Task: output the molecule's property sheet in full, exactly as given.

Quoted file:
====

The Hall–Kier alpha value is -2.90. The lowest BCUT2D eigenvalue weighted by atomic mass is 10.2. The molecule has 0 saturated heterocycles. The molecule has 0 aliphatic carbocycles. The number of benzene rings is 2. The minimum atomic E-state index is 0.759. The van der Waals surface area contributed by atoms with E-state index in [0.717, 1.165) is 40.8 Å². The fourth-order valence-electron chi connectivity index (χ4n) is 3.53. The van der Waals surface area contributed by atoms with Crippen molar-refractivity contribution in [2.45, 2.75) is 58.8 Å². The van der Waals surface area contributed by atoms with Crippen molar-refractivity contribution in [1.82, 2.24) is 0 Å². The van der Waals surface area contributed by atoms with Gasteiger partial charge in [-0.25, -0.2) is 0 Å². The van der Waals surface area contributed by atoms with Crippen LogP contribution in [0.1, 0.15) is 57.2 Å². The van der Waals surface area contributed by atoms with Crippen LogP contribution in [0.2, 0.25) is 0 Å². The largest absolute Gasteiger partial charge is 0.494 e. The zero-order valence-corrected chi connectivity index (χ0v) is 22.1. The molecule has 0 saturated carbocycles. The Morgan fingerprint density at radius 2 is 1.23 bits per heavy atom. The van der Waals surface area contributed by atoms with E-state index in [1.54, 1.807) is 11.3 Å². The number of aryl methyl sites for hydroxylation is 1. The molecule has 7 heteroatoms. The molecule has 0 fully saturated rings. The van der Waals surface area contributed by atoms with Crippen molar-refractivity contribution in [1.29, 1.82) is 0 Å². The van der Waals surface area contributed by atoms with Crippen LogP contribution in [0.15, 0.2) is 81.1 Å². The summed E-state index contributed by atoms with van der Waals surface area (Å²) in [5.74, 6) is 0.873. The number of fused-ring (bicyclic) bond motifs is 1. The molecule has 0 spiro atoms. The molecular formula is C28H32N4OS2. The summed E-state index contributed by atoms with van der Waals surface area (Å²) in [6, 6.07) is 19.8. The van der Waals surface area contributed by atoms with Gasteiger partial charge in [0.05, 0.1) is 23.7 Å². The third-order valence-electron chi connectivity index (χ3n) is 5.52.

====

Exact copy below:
The Hall–Kier alpha value is -2.90. The lowest BCUT2D eigenvalue weighted by atomic mass is 10.2. The molecule has 0 saturated heterocycles. The molecule has 0 aliphatic carbocycles. The number of benzene rings is 2. The minimum atomic E-state index is 0.759. The van der Waals surface area contributed by atoms with E-state index in [0.717, 1.165) is 40.8 Å². The fourth-order valence-electron chi connectivity index (χ4n) is 3.53. The van der Waals surface area contributed by atoms with Crippen molar-refractivity contribution in [2.45, 2.75) is 58.8 Å². The van der Waals surface area contributed by atoms with Crippen molar-refractivity contribution in [1.82, 2.24) is 0 Å². The van der Waals surface area contributed by atoms with Gasteiger partial charge in [-0.25, -0.2) is 0 Å². The van der Waals surface area contributed by atoms with Crippen LogP contribution in [0.1, 0.15) is 57.2 Å². The van der Waals surface area contributed by atoms with Crippen LogP contribution in [0.2, 0.25) is 0 Å². The largest absolute Gasteiger partial charge is 0.494 e. The zero-order valence-corrected chi connectivity index (χ0v) is 22.1. The molecule has 0 saturated carbocycles. The Morgan fingerprint density at radius 2 is 1.23 bits per heavy atom. The van der Waals surface area contributed by atoms with E-state index in [1.54, 1.807) is 11.3 Å². The number of aryl methyl sites for hydroxylation is 1. The molecule has 7 heteroatoms. The molecule has 0 fully saturated rings. The van der Waals surface area contributed by atoms with Crippen molar-refractivity contribution in [1.29, 1.82) is 0 Å². The van der Waals surface area contributed by atoms with Crippen LogP contribution in [0.15, 0.2) is 81.1 Å². The summed E-state index contributed by atoms with van der Waals surface area (Å²) in [5.74, 6) is 0.873. The number of fused-ring (bicyclic) bond motifs is 1. The molecule has 0 spiro atoms. The molecular formula is C28H32N4OS2. The summed E-state index contributed by atoms with van der Waals surface area (Å²) in [6, 6.07) is 19.8. The van der Waals surface area contributed by atoms with Gasteiger partial charge in [0.05, 0.1) is 23.7 Å². The third-order valence-electron chi connectivity index (χ3n) is 5.52.